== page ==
Where’s Jimmy Carter Now?

April 24, 2013

Jimmy Carter validated the election of Hugo Chávez when he became president of Venezuela in 1998, playing a part in condemning the country to 15 years of misery under the dictator’s rule.

Now that Chávista standard-bearer Nicolás Maduro has defeated challenger Henrique Capriles by a margin of just 1.6% (about 250,000 votes), the former leader of the free world has been silent about the outcome.  Nothing has been posted on The Carter Center’s Web site.

Keeping in mind that Chávez shut down all of the media in Venezuela not controlled by the state, it’s entirely possible that Maduro won the popular vote, but that’s not what challenger Henrique Capriles claims.

However, Reuters reported that, according to opposition sources, Capriles won by more than 300,000 votes.  They reported evidence of 3,200 election day irregularities, ranging from use of fake IDs to intimidation of volunteers at polling centers.

So what does Jimmy Carter think?

While there are conflicting media reports that an audit of the votes will take place, it’s up to Venezuela’s Supreme Court to decide the outcome, even if an audit were to show that Capriles won.  The Supreme Court is not about to overturn the election results.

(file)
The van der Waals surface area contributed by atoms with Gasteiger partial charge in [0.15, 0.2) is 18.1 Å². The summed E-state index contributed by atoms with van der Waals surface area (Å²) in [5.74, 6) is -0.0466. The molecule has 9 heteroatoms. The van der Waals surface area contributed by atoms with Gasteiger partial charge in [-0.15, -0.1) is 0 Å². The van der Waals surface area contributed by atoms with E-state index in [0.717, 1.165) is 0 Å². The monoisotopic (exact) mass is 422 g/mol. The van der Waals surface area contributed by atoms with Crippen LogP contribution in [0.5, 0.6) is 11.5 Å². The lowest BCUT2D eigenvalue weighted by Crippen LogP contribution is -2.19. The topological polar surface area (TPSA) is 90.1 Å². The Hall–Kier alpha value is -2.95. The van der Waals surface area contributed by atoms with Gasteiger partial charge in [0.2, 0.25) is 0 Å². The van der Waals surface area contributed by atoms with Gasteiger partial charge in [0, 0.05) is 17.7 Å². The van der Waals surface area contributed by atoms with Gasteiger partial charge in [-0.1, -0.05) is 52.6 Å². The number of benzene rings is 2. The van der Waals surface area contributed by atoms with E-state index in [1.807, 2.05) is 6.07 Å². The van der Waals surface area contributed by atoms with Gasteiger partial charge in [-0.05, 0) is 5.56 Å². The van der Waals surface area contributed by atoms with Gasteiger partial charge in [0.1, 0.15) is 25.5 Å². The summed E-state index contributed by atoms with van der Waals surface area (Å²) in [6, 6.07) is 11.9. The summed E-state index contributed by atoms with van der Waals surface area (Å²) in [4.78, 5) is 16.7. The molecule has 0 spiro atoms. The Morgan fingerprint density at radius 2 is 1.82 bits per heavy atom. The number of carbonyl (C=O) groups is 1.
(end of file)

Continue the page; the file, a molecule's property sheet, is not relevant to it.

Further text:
In true democracies, vote fraud lands a person in jail.  In Venezuela, it gives a person unlimited power.

If Jimmy Carter were to comment on the election, it would not be surprising if he were to overlook any signs of fraud.  After all, the former president last year said of Venezuela’s balloting system, “Of the 92 elections that we've monitored, I would say the election process in Venezuela is the best in the world."  You can read all about it in Al Jazeera.

To get a better idea of the former president’s thoughts on Chávez, consider what he said after the dictator’s death.  Former President Carter referred to Chávez as a man “who expressed a vision to bring profound changes to his country to benefit especially those people who had felt neglected and marginalized.  Although we have not agreed with all of the methods followed by his government, we have never doubted Hugo Chávez's commitment to improving the lives of millions of his fellow countrymen.”

Really.  “Profound changes,” no doubt, but does anyone really believe he was committed to improving the life of anyone other than Hugo Chávez?

And you thought Joe Kennedy was a shill for the Communist dictator.

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